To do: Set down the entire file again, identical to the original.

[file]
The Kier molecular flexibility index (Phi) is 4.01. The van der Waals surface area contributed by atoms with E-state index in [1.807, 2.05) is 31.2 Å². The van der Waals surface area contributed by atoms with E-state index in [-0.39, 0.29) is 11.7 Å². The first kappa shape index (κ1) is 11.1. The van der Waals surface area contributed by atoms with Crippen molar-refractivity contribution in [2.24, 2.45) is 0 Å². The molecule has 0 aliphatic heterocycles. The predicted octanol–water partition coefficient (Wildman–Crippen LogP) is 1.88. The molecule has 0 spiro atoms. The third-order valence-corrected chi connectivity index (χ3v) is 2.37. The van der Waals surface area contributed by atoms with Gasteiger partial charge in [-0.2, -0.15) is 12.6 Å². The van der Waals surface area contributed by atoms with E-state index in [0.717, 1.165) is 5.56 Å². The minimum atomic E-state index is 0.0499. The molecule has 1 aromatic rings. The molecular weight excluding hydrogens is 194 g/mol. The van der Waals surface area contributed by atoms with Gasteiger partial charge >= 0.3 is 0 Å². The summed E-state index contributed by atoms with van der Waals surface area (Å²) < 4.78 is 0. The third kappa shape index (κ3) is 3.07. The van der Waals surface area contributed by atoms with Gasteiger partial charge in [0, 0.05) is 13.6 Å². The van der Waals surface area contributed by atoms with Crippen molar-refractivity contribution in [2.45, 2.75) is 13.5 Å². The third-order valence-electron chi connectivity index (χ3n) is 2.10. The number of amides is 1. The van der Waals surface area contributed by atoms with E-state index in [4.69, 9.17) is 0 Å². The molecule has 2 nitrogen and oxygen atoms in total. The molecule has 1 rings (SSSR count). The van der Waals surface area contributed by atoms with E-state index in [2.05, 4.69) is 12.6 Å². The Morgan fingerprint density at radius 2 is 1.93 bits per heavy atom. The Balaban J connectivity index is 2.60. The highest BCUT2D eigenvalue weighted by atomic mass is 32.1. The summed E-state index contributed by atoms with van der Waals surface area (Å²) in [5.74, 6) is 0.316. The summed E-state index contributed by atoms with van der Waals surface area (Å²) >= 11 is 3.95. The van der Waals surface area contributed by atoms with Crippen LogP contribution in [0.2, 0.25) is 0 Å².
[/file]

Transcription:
The Kier molecular flexibility index (Phi) is 4.01. The van der Waals surface area contributed by atoms with E-state index in [1.807, 2.05) is 31.2 Å². The van der Waals surface area contributed by atoms with E-state index in [-0.39, 0.29) is 11.7 Å². The first kappa shape index (κ1) is 11.1. The van der Waals surface area contributed by atoms with Crippen molar-refractivity contribution in [2.24, 2.45) is 0 Å². The molecule has 0 aliphatic heterocycles. The predicted octanol–water partition coefficient (Wildman–Crippen LogP) is 1.88. The molecule has 0 spiro atoms. The third-order valence-corrected chi connectivity index (χ3v) is 2.37. The van der Waals surface area contributed by atoms with Gasteiger partial charge in [-0.2, -0.15) is 12.6 Å². The van der Waals surface area contributed by atoms with E-state index in [0.717, 1.165) is 5.56 Å². The minimum atomic E-state index is 0.0499. The molecule has 1 aromatic rings. The molecular weight excluding hydrogens is 194 g/mol. The van der Waals surface area contributed by atoms with Gasteiger partial charge >= 0.3 is 0 Å². The summed E-state index contributed by atoms with van der Waals surface area (Å²) < 4.78 is 0. The third kappa shape index (κ3) is 3.07. The van der Waals surface area contributed by atoms with Gasteiger partial charge in [0, 0.05) is 13.6 Å². The van der Waals surface area contributed by atoms with Crippen molar-refractivity contribution in [2.45, 2.75) is 13.5 Å². The third-order valence-electron chi connectivity index (χ3n) is 2.10. The number of amides is 1. The van der Waals surface area contributed by atoms with E-state index in [4.69, 9.17) is 0 Å². The molecule has 2 nitrogen and oxygen atoms in total. The molecule has 1 rings (SSSR count). The van der Waals surface area contributed by atoms with E-state index in [2.05, 4.69) is 12.6 Å². The Morgan fingerprint density at radius 2 is 1.93 bits per heavy atom. The Balaban J connectivity index is 2.60. The highest BCUT2D eigenvalue weighted by atomic mass is 32.1. The summed E-state index contributed by atoms with van der Waals surface area (Å²) in [5.74, 6) is 0.316. The summed E-state index contributed by atoms with van der Waals surface area (Å²) >= 11 is 3.95. The van der Waals surface area contributed by atoms with Crippen LogP contribution in [0.2, 0.25) is 0 Å².